Instagram is completely down, leaving people unable to use either its app or website. Visitors to the website see a message reading "5xx server error" and nothing else. App users will see a message saying that the app "couldn't refresh feed" – though the problem looks temporary, it isn't actually possible to get new pictures at all. It isn't clear what the source of the problem is or if it will be fixed any time soon. Connected company president Shigeki Tomoyama addresses a press briefing as he elaborates on Toyota's "connected strategy" in Tokyo.
Liberia has lost access to the entire internet in apparent preparation for shutting down the entire internet. Repeated attacks are flooding the country's network with requests and taking it down entirely. That has intermittently knocked the entire web offline, meaning that people can't access any websites or web services. The attacks appear to be a way for hackers to test a variety of ways of attacking internet connections and taking offline. In that way they resemble the attacks launched recently, when hackers brought down many of the world's biggest websites.
Apple's iPhones and iPads are losing the battle against Android devices. That's according to a new study by mobile diagnostics firms Blancco Technology Group (BTG), which claims that Apple's devices are less reliable and experienced a bigger failure rate than their Android counterpart, driven by bugs in the iOS 10 update. For the purposes of the report the word "failure" refers to any number of problem including instances of apps crashing, connection difficulties and overheating. About 62 per cent of iOS devices suffered performance failures in the third quarter of 2016 compared with 47 per cent of Android devices, the report found. The iPhone 6 was the main culprit with the highest failure rate of 13 per cent.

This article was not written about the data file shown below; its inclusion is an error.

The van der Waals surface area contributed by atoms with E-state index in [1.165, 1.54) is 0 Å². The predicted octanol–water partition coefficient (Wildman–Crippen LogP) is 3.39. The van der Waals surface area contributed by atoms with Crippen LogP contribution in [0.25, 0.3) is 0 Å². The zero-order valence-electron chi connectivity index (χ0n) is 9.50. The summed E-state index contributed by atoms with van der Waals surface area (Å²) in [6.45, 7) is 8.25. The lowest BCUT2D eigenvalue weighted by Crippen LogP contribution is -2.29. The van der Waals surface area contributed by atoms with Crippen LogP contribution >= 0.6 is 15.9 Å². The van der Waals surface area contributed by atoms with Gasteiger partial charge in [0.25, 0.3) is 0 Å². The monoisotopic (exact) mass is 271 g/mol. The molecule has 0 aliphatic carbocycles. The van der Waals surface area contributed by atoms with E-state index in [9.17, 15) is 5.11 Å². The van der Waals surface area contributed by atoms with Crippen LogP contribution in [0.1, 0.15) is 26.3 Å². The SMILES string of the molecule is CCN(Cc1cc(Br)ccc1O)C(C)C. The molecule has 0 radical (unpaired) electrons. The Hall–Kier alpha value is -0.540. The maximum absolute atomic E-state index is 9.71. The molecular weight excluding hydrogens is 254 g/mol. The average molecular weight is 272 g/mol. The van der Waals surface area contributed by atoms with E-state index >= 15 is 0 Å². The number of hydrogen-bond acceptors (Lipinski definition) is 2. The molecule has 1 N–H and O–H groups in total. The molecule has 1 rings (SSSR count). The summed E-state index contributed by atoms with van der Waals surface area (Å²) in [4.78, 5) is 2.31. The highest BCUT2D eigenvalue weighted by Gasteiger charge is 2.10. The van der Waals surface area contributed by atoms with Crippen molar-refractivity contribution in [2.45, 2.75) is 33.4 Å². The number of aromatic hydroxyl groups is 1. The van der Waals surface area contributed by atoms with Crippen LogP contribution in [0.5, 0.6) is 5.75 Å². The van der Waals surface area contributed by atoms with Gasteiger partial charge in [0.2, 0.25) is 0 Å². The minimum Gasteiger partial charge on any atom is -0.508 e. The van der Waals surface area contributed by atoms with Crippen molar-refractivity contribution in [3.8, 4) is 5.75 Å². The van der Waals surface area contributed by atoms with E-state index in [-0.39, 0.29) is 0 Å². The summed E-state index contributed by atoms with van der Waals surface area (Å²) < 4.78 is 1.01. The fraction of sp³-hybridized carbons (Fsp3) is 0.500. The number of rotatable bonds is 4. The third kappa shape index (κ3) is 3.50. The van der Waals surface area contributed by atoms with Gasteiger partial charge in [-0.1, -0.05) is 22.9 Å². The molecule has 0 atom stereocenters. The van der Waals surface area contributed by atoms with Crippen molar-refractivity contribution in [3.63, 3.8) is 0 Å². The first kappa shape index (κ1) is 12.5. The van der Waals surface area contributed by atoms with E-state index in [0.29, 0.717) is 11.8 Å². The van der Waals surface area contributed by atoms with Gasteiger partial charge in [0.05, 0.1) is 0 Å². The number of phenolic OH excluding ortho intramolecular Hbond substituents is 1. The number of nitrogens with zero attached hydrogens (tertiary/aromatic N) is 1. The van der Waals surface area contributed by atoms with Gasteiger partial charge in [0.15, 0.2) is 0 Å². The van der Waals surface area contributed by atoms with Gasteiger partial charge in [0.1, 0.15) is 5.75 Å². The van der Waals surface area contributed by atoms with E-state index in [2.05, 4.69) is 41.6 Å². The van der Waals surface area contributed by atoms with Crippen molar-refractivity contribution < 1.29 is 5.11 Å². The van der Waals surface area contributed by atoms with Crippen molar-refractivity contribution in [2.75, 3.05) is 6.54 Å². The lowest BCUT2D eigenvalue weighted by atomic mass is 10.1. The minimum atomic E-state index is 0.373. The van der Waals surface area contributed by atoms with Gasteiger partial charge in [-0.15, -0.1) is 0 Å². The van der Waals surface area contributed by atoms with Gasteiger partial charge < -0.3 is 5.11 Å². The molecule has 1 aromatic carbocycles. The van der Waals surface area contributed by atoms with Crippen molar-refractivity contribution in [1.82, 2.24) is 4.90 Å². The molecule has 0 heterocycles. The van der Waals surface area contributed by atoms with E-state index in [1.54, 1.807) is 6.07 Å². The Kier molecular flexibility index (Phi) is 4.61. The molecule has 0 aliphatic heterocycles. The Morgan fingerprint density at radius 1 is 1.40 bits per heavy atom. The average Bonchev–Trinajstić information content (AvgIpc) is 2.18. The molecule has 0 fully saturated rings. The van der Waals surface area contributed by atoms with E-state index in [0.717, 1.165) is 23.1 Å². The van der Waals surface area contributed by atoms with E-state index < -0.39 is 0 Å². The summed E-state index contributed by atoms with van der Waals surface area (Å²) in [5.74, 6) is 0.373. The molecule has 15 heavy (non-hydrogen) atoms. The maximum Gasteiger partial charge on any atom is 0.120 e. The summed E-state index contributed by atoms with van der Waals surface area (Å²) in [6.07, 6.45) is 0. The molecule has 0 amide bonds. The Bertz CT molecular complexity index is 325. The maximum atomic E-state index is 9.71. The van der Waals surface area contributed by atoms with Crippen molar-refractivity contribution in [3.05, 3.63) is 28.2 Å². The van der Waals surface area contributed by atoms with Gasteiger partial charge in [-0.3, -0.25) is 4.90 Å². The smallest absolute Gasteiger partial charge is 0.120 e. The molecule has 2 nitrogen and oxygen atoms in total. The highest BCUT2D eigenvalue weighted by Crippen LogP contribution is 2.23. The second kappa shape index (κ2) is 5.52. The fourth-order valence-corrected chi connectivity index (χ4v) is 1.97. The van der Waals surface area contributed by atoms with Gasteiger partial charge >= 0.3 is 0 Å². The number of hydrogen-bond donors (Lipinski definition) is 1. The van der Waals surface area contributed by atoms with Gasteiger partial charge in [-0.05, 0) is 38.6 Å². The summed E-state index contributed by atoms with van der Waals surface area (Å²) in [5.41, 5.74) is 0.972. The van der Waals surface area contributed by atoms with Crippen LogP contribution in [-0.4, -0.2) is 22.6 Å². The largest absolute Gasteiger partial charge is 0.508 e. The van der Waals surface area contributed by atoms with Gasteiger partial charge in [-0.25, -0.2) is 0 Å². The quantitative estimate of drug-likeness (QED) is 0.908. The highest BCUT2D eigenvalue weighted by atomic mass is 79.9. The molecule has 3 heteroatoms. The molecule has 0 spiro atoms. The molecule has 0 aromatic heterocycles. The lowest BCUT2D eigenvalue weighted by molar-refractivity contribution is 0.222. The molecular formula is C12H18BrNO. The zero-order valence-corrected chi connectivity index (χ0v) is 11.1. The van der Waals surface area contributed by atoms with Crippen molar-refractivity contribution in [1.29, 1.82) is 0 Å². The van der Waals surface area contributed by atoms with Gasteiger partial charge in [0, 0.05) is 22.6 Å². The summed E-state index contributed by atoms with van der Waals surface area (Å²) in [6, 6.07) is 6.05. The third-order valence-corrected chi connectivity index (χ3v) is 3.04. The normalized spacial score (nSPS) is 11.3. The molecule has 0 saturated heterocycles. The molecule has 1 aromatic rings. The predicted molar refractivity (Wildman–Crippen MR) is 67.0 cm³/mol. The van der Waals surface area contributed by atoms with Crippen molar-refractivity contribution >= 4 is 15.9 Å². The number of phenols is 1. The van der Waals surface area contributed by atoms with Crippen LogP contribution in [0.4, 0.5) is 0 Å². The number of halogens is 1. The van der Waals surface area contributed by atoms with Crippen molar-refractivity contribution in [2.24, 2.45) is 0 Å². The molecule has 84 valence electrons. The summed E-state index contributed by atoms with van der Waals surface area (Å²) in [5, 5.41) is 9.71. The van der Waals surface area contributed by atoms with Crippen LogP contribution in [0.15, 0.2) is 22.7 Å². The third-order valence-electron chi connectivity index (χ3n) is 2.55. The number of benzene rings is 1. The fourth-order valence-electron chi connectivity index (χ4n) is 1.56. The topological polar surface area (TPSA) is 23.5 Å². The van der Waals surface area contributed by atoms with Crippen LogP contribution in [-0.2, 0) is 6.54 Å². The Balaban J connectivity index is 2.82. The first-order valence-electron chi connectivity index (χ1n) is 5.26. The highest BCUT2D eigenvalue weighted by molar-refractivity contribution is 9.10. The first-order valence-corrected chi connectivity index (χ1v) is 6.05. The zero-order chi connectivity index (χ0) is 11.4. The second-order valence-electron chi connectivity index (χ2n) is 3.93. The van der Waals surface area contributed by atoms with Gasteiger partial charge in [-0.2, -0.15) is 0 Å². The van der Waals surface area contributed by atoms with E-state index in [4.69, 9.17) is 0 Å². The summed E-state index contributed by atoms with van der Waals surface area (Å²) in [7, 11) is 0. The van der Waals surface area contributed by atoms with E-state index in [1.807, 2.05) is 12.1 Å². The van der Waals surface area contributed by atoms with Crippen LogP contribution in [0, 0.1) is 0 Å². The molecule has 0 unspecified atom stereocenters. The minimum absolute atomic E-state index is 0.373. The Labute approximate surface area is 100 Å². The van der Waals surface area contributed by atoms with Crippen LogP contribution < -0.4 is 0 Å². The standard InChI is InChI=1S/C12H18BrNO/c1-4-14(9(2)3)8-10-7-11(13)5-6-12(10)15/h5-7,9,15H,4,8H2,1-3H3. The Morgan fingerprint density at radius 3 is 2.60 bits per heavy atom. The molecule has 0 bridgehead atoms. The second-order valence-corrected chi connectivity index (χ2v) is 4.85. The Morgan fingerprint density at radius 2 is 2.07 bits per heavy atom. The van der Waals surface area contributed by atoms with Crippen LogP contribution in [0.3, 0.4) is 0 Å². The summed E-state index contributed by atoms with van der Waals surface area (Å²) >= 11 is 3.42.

WhatsApp has temporarily suspended giving parent company Facebook information about users in Europe for ad targeting, responding to concerns there over privacy, a source close to the matter said Tuesday. Conversations with officials in Europe over the past few months resulted in the social network deciding to only tapping into WhatsApp user data there for purposes such as fighting spam, according to the source. The break was described as an effort to give regulators time to share privacy concerns and for Facebook to consider ways to address them. German data protection authorities in September cited privacy concerns when they blocked Facebook from collecting subscriber data from WhatsApp there. "It has to be (the users') decision whether they want to connect their account with Facebook," Hamburg's Commissioner for Data Protection and Freedom of Information Johannes Caspar said at the time.
WhatsApp has introduced a new feature likely to strike fear into the hearts of its competitors: video calling. After months in the beta stage, the Facebook-owned tech giant rolled out the update on Tuesday to its more than one billion monthly users. The latest feature could be bad news for rivals such as Skype and Apple's Facetime, as Whatsapp ups the ante in its effort to position itself as a one-stop-shop for communications. Facebook employees'form secret task force' to purge fake news Russia to ban LinkedIn, leading fears of crackdown on internet freedom Yahoo admits it knew about huge data breach for two years Facebook employees'form secret task force' to purge fake news Users will be able to make video calls across Android, iPhone, and Windows Phone devices in the coming days, according to a statement posted on the company's blog. The new functionality looks similar to the normal voice calling feature, however a picture-in-picture feed will allow you to see yourself and who you're talking to.